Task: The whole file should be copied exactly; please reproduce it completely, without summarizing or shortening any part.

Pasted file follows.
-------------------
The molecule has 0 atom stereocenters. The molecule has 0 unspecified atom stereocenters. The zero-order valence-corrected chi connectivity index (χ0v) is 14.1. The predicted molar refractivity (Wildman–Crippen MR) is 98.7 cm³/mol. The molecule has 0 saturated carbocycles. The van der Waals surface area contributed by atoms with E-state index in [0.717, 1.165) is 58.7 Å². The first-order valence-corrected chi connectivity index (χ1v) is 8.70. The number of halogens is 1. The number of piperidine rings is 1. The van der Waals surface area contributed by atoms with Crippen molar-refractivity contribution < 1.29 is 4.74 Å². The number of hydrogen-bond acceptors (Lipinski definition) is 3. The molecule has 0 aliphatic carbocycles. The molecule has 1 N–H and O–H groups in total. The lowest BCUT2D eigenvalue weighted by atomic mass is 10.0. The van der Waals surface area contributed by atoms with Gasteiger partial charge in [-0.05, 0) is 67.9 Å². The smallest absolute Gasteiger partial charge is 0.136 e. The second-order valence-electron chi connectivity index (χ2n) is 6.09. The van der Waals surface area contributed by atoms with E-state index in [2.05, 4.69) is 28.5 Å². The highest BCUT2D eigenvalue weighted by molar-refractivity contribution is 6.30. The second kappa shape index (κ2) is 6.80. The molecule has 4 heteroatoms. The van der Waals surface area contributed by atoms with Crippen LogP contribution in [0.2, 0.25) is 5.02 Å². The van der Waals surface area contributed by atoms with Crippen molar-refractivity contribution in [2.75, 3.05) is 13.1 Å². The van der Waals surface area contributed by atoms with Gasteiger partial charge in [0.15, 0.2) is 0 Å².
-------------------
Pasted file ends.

The molecule has 0 atom stereocenters. The molecule has 0 unspecified atom stereocenters. The zero-order valence-corrected chi connectivity index (χ0v) is 14.1. The predicted molar refractivity (Wildman–Crippen MR) is 98.7 cm³/mol. The molecule has 0 saturated carbocycles. The van der Waals surface area contributed by atoms with E-state index in [0.717, 1.165) is 58.7 Å². The first-order valence-corrected chi connectivity index (χ1v) is 8.70. The number of halogens is 1. The number of piperidine rings is 1. The van der Waals surface area contributed by atoms with Crippen molar-refractivity contribution < 1.29 is 4.74 Å². The number of hydrogen-bond acceptors (Lipinski definition) is 3. The molecule has 0 aliphatic carbocycles. The molecule has 1 N–H and O–H groups in total. The lowest BCUT2D eigenvalue weighted by atomic mass is 10.0. The van der Waals surface area contributed by atoms with Gasteiger partial charge in [-0.05, 0) is 67.9 Å². The smallest absolute Gasteiger partial charge is 0.136 e. The second-order valence-electron chi connectivity index (χ2n) is 6.09. The van der Waals surface area contributed by atoms with E-state index in [2.05, 4.69) is 28.5 Å². The highest BCUT2D eigenvalue weighted by molar-refractivity contribution is 6.30. The second kappa shape index (κ2) is 6.80. The molecule has 4 heteroatoms. The van der Waals surface area contributed by atoms with Crippen LogP contribution in [0.2, 0.25) is 5.02 Å². The van der Waals surface area contributed by atoms with Crippen molar-refractivity contribution in [2.75, 3.05) is 13.1 Å². The van der Waals surface area contributed by atoms with Gasteiger partial charge in [0.15, 0.2) is 0 Å².